When Should Kevin Love Lock In His Long-Term Contract?

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With the Cleveland Cavaliers on the verge of completing a blockbuster trade for Kevin Love, the Minnesota Timberwolves granted permission for Cavs owner Dan Gilbert to meet with Love. Whatever was discussed at that lengthy July meeting in Los Vegas gave Gilbert enough comfort to finalize what became the biggest trade in franchise history.

The problem Gilbert had to overcome? Uncertainty.

Love has as few as one year remaining on his contract. To trade away a potential future superstar such as Andrew Wiggins in exchange for a man, perennial All-Star though he may be, who could walk away in just one year represents a substantial risk.

Did Love affirm his desire to remain with the Cavs over the long term in that meeting? Maybe. But you’re not going to hear about it. That’s because Love its still under contract. It’s technically against the rules (and among the most serious violations a team can commit) to strike a future deal. But something made both parties comfortable that this was a long-term arrangement. In the news conference to announce his arrival, Cavs general manager David Griffin welcomed Love by saying this was a “long-term relationship.” Moments later, Love himself said he was “committed to this team, committed long term.”

So when will Love lock in the long-term deal that solidifies his commitment? Love’s age, tenure and skill-set have created a perfect storm of interesting – a fascinating story that figures to be unlike any other in the NBA in the years ahead.

Stating the obvious: The higher the starting salary in a long-term contract, the higher the salary can be in all subsequent years of the contract as well. That’s because annual raises in any contract are limited to 7.5% of the starting salary. The maximum length of a contract is five years. In what summer, then, will Love strike the optimal balance for himself between locking in the highest starting salary and locking in a full five-year deal, while taking into account risks associated with such things as his health and inevitable basketball mortality?(1)

It won’t be this summer. That much we know. Why? Because he can’t. NBA rules prevent it.

In January 2012, Love signed a four-year, $60.8 million maximum contract extension(2) with the Wolves in which the last season, the 2016-17 season, was to be a player option. Love will make $15.7 million this season and his option for next season is for $16.7 million.

If Love wanted to sign with the Cavs today, it would therefore need to be an extension of his current contract. Contracts cannot be extended until the three year anniversary of their initial signing. That’s next January.

So if not this summer, which?(3) 

Summer of 2015

Love can make $16.7 million next year, in the final year of his contract, if he exercises his option. Will he? Or will he opt out? It all depends on how much he could earn if he does.

Maximum salaries fluctuate in accordance with fluctuations in the salary cap.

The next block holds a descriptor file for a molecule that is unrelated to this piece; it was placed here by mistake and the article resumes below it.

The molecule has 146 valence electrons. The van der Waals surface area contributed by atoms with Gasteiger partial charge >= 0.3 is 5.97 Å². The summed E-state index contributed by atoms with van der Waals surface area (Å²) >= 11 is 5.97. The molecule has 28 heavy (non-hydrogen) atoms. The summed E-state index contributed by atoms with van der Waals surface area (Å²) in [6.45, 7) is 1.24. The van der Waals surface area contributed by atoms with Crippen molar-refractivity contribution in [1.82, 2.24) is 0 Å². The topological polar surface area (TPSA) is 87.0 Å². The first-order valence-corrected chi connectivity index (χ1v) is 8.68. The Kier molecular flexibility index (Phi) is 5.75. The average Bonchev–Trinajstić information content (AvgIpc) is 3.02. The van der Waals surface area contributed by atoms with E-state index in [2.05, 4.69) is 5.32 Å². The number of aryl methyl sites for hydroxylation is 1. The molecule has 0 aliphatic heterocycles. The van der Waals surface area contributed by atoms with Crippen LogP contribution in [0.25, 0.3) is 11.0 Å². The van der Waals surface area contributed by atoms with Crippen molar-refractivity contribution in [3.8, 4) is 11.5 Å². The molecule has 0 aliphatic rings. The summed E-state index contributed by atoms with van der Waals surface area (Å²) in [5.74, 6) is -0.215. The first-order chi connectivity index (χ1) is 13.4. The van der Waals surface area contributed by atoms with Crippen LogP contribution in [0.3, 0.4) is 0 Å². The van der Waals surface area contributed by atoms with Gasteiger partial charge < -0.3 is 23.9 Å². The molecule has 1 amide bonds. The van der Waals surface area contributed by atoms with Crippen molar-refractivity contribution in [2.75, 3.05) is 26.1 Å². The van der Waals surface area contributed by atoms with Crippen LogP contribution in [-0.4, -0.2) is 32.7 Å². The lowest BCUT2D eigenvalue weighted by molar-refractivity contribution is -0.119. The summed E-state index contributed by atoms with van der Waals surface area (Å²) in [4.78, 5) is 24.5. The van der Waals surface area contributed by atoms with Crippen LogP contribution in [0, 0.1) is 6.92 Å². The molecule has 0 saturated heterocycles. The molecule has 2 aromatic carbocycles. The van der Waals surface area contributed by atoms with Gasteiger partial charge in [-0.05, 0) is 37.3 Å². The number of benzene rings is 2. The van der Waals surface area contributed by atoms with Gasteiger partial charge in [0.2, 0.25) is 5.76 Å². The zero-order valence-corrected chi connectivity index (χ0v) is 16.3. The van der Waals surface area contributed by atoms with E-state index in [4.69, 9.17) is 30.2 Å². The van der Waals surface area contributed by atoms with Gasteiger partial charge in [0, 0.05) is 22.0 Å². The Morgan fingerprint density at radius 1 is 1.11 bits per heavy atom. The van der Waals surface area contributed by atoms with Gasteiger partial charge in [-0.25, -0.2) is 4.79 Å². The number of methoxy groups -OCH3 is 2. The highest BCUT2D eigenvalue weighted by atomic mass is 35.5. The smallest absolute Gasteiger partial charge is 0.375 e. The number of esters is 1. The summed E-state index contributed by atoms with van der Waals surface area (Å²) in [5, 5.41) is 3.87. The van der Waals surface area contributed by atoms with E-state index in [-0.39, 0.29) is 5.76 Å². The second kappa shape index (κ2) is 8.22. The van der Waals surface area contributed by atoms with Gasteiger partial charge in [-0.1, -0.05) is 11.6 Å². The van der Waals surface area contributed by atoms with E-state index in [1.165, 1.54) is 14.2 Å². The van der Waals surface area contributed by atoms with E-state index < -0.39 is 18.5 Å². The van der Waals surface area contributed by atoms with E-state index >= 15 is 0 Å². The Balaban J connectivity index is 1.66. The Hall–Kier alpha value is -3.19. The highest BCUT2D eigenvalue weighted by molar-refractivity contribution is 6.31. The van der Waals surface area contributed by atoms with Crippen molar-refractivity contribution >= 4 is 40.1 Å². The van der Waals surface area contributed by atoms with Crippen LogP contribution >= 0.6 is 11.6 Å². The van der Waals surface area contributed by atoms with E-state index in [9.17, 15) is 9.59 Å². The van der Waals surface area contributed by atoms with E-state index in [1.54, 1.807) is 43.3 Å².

There are three maximum salary levels. Each level is based on a player’s tenure.(4)(5)

  • A player with 0-6 years of experience can make up to 25% of the salary cap
  • A player with 7-9 years of experience can make up to 30% of the salary cap
  • A player with 10+ years of experience can make up to 35% of the salary cap

Love is currently a six-year NBA veteran. But after next season, he will be a seven-year veteran – providing him a huge vault upward in his maximum earning power, up to 30% of the salary cap.

Current forecasts provided by the NBA call for a projected salary cap for the 2015-16 season of $66.5 million. That would imply a maximum salary(6) for a seven-year veteran of approximately $18.6 million.

How much is $18.6 million? It’s $1.9 million higher than the $16.7 million player option year he will have declined – making an opt out of his contract a virtual certainty next summer for Love.

But will he lock in his long-term contract next summer, with that $18.6 million starting salary? How much higher would his starting salary be if he waits just one more year?

Summer of 2016

2016 is when the NBA’s current national TV deal – an eight-year agreement that promises pro basketball a total of $930 million per year from ESPN/ABC and TNT, divided equally among all thirty teams – expires.

How big will the new deal be? Think huge!

Current projections for the new TV rights contracts to come are in excess of $2 billion per season on average, and possibly much more!

Of course, the impact of this added $1.1 billion is probably a bit less than you’d think. It is actually something of an illusion in that way. These contracts have escalator clauses built into them, to more directly align the payouts to the projected growth in the underlying advertising and subscriber revenues they produce – the current TV rights deal will probably pay out more than its $930 million average in its final season, just as it would probably pay out less than the average in the first season of any new deal that is executed. In that way, a $1.1 billion average increase might only produce a $750 million initial jolt (maybe less, maybe more, depending upon the term of the new deal and the annual increases it calls for), rising steadily in the years thereafter.

Still… A $750 million jolt to league’s TV revenue by itself would vault the salary cap by a whopping $11 million.

Imagine a salary cap soaring more than 20% in one year, from around $66.5 million (the league’s current projection for the 2015-16 NBA season) to around $80 million in 2016-17. That could happen!

An $80 million cap would mean a maximum 2016-17 salary for Love of about $22.5 million!

Love is making $15.7 million this season. He could take in around $18.6 million next season. Then, on the strength of a new national TV rights deal, he could take in $22.5 million the following season!

But will he lock in his long-term contract in the summer of 2016, with that $22.5 million starting salary? How much higher would his starting salary be if he waits just one more year?

Summer of 2017

2017 is the lone summer during which the NBA’s current 10-year CBA can be terminated prior its expiration, by either the players or owners. If neither side terminates the agreement, it will continue on through the 2020-21 season. Will the contract be terminated?